Unless you want to spend your Valentine’s Day at the Hirshhorn Museum here in DC (hey, not a bad idea…) you will have missed the surrealist exhibit Marvelous Objects. If you don’t drop everything and go, stick with this post. It’s a fascinating show, and I say that as not the world’s biggest fan of melting clocks, De Chirico’s chilly dreamscapes, or one-trick dadaist ponies, like Duchamp’s urinal. Ho hum. But the objects gathered here are, many of them, marvelous indeed.
The first gallery, entitled “The Object” does have some moldy figs including Duchamp’s 1920 bottle rack (making wonderful shadows on the gallery wall). From there on, surprises abound.
Among them is a fabulous array of Jean Arp’s two-dimensional pieces. The wall notes tell us that Arp developed his biomorphic nature-based art as an antidote to the horrors of World War I. I do love these works, maybe because they remind me of the papier-maché bas-relief pieces my father created in the ’fifties and ’sixties. “Objects Placed on Three Planes, Like Writing,” 1928, is one of them. A lot of their charm lies in their whimsical titles, which evoke a smile and a twist of one’s initial perception of the piece. As in, “Head with Annoying Objects (Mustache, Mandolin, and Fly),” 1930, bronze.
Alberto Giacometti said of his artistic process, “I search, groping to catch hold of the invisible white thread of the Marvelous that vibrates in the void; from it escapes facts and dreams with the sound of a stream running over small, precious, living pebbles…” This crystalline vision is dashed by “Woman with her Throat Cut,” 1932, a creepy thing lying in the middle of the space like road kill. In his excellent review, The Washington Post’s Philip Kennicott observes: “…it’s a strength of this exhibition that curator Valerie Fletcher is forthright about the almost inevitable direction that the freeing up of the creative mind would take so many of these men: straight to the rag-and-bone shop of misogyny.” I prefer the serene “Reclining Woman who Dreams,” bronze and paint, 1929.
Salvador Dali’s “Aphrodisiac Jacket,” 1936, is a refreshing take on seduction and sexual ambiguity, featuring both a men’s shirt collar and tie and a brassiere tucked inside the jacket. The shot glasses originally held peppermint schnapps and viewers were invited to take a sip. A brave move, as some of the glasses have spiders suspended in the green liquid. As I viewed this amusing piece, a young woman chewing gum approached, giving the experience a minty verisimilitude. Also on view here is Dali’s “Lobster Telephone,” 1938. In the original, a real lobster replaced the receiver, and eventually added another fragrance to the viewer’s all-too-interactive experience.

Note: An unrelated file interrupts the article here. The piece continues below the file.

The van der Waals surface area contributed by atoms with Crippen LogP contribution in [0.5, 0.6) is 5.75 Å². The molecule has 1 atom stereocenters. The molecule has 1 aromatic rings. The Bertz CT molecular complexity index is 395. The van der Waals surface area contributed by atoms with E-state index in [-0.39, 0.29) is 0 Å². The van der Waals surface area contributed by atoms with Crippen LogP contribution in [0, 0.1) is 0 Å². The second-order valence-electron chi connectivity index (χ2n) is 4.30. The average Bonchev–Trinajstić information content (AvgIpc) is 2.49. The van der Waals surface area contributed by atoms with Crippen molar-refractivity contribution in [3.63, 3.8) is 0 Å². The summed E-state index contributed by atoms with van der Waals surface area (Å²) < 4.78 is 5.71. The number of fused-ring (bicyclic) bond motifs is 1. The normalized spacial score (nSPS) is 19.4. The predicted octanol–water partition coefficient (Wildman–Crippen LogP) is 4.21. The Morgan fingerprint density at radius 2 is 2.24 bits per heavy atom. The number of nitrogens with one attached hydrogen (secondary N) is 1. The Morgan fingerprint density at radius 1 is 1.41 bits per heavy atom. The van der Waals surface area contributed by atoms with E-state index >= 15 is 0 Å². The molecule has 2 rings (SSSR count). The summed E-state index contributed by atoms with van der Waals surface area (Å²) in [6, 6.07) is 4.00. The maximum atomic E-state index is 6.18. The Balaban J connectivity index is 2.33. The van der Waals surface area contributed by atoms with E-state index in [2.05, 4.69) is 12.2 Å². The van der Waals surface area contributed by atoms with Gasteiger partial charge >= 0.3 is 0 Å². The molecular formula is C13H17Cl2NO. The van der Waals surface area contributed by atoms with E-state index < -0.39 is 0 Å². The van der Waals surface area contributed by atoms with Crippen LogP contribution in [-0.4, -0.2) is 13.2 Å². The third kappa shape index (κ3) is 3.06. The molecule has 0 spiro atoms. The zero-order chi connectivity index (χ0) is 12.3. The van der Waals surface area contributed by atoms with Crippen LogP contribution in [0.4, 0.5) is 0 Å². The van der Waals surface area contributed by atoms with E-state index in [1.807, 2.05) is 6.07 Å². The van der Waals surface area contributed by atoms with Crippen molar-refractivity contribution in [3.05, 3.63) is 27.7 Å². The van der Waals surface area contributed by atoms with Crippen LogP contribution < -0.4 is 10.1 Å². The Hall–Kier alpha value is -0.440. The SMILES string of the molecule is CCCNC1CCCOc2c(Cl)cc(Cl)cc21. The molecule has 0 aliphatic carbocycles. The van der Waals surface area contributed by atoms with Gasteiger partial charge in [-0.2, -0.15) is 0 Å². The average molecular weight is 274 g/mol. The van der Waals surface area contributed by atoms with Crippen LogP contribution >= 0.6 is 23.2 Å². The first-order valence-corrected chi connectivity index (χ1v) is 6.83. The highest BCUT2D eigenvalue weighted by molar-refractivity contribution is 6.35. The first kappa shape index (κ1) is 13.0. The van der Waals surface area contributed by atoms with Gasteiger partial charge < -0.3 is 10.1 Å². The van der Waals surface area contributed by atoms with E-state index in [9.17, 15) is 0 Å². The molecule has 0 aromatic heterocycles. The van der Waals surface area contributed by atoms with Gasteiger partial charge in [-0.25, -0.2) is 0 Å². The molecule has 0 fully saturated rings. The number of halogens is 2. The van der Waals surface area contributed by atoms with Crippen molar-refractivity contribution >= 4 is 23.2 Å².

I’m grateful to the curator for broadening my notion of surrealism by including such exemplars of “international biomorphism” as Henry Moore, David Smith, Alexander Calder, Max Ernst, and Joan Miro. One look at Miro’s “Lunar Bird,” 1945, bronze, and you know where Jeff Koons got a lot of his inspiration.
The American visionary, Joseph Cornell, is given an entire room to display his “Dream Worlds in a Box.” Cornell, while working with many of the same materials as his brethren (found objects, printed ephemera, marbles, feathers), avoided any hint of sex or violence, preferring to create charming assemblages that evoke childhood fantasy, as in “Medici Princess,” 1948-1952.
Providing “a darker view,” according to curator Fletcher, Isamu Noguchi is another artist whom I would not classify as a surrealist. Indeed, the Noguchi foundation’s website says the artist didn’t belong to any school or movement but “collaborated with artists working in a range of media.” Those artists include my beloved dance teacher, Erick Hawkins, for whom Noguchi designed beautiful stage sets. In any event, after the bombing of Pearl Harbor, Noguchi was incarcerated for seven months at an Arizona internment camp for Japanese-Americans. The foundation’s website tells us that he asked to be placed there as part of his activism on behalf of Nisei writers and artists.
Of his experience at the camp, Noguchi wrote, “The memory of Arizona was like that of the moonscape of the mind…Not given the actual space of freedom, one makes its equivalent…where the imagination may roam to the further limits of possibilities, to the moon and beyond.” Made of cement, electric lights, cork, and string, “Lunar Landscape,” 1943-44, is his testament to the experience.
In a gallery called “Industrial Strength Surrealism,” I was thrilled to see Alexander Calder’s “Fish,” (metal, wood, painted metal, glass
and ceramic), 1944, an old friend featured in my novel, Still Life with Aftershocks. You’ll also see it in the banner on this website. In this show, the piece is hung at eye level. Denizens of DC are used to seeing “Fish” float above them in the Calder room in the East Building of the National Gallery of Art, now closed for renovation.
Forged from farm implements and scrap metal, David Smith’s “Agricola 1,” steel and paint, 1951-52, is perhaps a better example of industrial art. This sculpture, with its bold and forthright abstraction, has a spirited presence. Once again, this admired artist would not fit my formerly narrow idea of a surrealist. No matter – I appreciated the more inclusive vision of the curator.
And I hope you, dear reader, have enjoyed this glimpse – especially if you don’t get to see the show before it closes February 15, 2016.